Here’s how to balance school and soccer practice for all ages. Each Fall season I hear from at least one [fairly stressed] parent who suddenly cannot seem to make the training appointments, therefore doesn’t know why or what to do. The issue is not usually one of incompatibility with the schedule but with an inability to balance the new schedule well. Everything has its own learning curve; however most people do really well on a schedule. It is the coordinating of your own schedule with everyone else’s schedule that presents the challenge.
Scheduling school and sports
As you adjust to the new schedule, changing of the hours [as days get shorter], school requirements, sports schedules and coordination of parental duties, you may notice that your kid is also having trouble with the change.
I have put together a list of how to balance school & soccer practice with the 6 smartest soccer parent habits for preseason; supporting ideas that might help your transition this season a little smoother.
How to balance school and soccer practice
LOOK AT YOUR KID. Stop for a moment and really look at your kid after school, after training, after homework. You know your kid best and I have found that generally there are 2 groups of kids in the early weeks of Fall transition.
Group 1 are high-energy and they NEED the soccer outlet after being in school all day for a physical release. Or they need the physical activity of soccer for an emotional release. For whatever the reason, they and their parents agree that the soccer training is ideal in helping with the transition.
Group 2 are low energy [usually]. This group needs more rest at the beginning of the school year as they adjust to the new schedule, learning, requirements, etc. For them [or their parents or both] soccer is an extra drain on time and emotion. For these families I recommend they take a 1-month break to adjust to their routine. There is no reason for the training to be a burden and a poor investment. So decide which scenario best fits you: is training an outlet or an extra duty?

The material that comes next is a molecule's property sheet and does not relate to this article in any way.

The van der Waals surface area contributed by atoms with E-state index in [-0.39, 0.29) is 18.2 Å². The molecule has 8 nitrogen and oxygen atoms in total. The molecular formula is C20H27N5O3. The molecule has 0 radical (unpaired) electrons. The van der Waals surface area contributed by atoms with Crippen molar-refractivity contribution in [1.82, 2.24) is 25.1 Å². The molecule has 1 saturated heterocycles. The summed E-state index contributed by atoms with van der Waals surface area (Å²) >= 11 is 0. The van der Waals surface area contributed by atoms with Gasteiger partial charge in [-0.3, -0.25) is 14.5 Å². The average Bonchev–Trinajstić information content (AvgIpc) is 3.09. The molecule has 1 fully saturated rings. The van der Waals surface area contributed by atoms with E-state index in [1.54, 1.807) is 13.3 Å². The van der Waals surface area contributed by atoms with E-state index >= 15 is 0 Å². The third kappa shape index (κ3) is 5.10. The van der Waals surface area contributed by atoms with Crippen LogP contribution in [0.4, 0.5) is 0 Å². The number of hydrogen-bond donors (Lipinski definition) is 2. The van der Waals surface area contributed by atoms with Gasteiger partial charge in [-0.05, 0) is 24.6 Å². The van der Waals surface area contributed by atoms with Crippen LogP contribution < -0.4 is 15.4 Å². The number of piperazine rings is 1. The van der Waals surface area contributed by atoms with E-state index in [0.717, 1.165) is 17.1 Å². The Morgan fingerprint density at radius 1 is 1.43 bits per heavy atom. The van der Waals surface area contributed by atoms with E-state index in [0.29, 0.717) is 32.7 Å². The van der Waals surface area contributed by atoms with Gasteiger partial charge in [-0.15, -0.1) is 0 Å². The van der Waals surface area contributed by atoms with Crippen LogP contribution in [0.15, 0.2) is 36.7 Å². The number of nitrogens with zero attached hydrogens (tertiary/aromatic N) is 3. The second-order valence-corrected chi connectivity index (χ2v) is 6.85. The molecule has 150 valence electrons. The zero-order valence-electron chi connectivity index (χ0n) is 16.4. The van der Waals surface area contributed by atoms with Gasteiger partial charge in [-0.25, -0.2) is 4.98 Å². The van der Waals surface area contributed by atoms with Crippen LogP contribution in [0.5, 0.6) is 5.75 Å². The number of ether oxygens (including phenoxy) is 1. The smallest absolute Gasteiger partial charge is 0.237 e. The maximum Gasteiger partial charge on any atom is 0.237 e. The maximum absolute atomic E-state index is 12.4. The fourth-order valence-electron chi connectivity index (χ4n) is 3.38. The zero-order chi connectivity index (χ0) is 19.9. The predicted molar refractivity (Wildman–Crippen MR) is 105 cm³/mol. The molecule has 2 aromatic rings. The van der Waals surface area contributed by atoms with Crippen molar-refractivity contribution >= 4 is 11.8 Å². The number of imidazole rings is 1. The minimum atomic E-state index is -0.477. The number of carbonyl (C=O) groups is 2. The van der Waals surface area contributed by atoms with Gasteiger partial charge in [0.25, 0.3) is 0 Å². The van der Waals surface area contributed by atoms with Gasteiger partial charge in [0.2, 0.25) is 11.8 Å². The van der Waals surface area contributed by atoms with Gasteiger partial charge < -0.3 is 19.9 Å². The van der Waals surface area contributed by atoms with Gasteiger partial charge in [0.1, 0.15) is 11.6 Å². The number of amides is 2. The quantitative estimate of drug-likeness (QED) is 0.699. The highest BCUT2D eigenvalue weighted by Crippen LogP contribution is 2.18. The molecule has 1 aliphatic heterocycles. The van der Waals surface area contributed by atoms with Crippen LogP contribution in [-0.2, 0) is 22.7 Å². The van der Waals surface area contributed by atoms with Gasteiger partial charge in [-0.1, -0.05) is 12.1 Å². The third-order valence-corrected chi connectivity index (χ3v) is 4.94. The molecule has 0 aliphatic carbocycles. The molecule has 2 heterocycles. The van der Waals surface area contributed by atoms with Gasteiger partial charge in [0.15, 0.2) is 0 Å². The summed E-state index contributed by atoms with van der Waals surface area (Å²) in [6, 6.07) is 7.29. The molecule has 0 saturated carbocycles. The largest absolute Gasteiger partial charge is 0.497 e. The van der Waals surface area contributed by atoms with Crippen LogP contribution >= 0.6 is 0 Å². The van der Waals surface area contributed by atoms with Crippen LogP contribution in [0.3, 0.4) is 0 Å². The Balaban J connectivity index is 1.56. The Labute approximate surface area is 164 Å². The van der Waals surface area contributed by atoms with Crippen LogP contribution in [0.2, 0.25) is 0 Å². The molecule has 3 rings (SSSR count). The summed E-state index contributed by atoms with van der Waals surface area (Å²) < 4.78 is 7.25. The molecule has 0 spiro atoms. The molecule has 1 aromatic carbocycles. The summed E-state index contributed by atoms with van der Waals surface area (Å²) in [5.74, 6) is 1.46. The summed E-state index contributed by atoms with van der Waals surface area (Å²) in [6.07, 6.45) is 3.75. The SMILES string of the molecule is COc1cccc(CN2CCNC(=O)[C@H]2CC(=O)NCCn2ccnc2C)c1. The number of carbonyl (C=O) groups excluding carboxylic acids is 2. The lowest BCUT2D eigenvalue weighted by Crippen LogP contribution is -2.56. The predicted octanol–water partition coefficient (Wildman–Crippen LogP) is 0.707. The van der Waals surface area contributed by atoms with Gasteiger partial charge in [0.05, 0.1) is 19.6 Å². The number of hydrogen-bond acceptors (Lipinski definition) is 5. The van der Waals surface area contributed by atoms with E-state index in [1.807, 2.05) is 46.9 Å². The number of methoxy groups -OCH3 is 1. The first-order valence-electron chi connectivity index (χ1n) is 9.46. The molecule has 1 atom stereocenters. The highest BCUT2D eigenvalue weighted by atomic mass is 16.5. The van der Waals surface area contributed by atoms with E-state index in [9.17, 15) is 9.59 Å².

I use the word ’employ’ because technology can be a tremendous asset to a new school year if used wisely.
For starters it helps keep families in touch and coordinated.
Second, technology can help safeguard kids as they learn new technologies at school. Technology and apps can keep your family organized AND there are great apps out there for organizing team moms, group activities, carpooling and more. Here are just a few:
This one goes along with technology but is a little different; it may also sound corny but I am a big fan of Google calendars. Why? In part because I and my wife can sync our schedules easier and we can sync to the school’s calendar for our kids and usually we can request any other group to do the same and usually they will accommodate. This little tool makes coordination much easier and can be done from my phone.
Plan a routine
As I said earlier, having a routine is usually a good thing for most of us. Routines are especially great for kids. However, this does not have to be limited to bedtime.
You can also plan your meals to be in a routine for a month. Plan your meals for a week and plan to repeat those same meals over the next months. Of course with just a little variation. This will allow you to buy in bulk, buy less often, pre-fix and freeze [and only fix once].
Don’t spend time wondering what to feed your kids. This 5 minute bonding time with your kid is worth it. This nutritious and fuel-worthy chocolate mug cake is a must for both mind and body.
The most important item to remember is that school is a requirement, but soccer should be fun. The balance comes in knowing when it’s okay to say no for a healthier long-term outcome.
Balance school and soccer practice by training at home
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Parents love that it motivates their kids and that it’s a safe ad free platform.
Kids like it because it makes them improve, which means they end up loving soccer even more.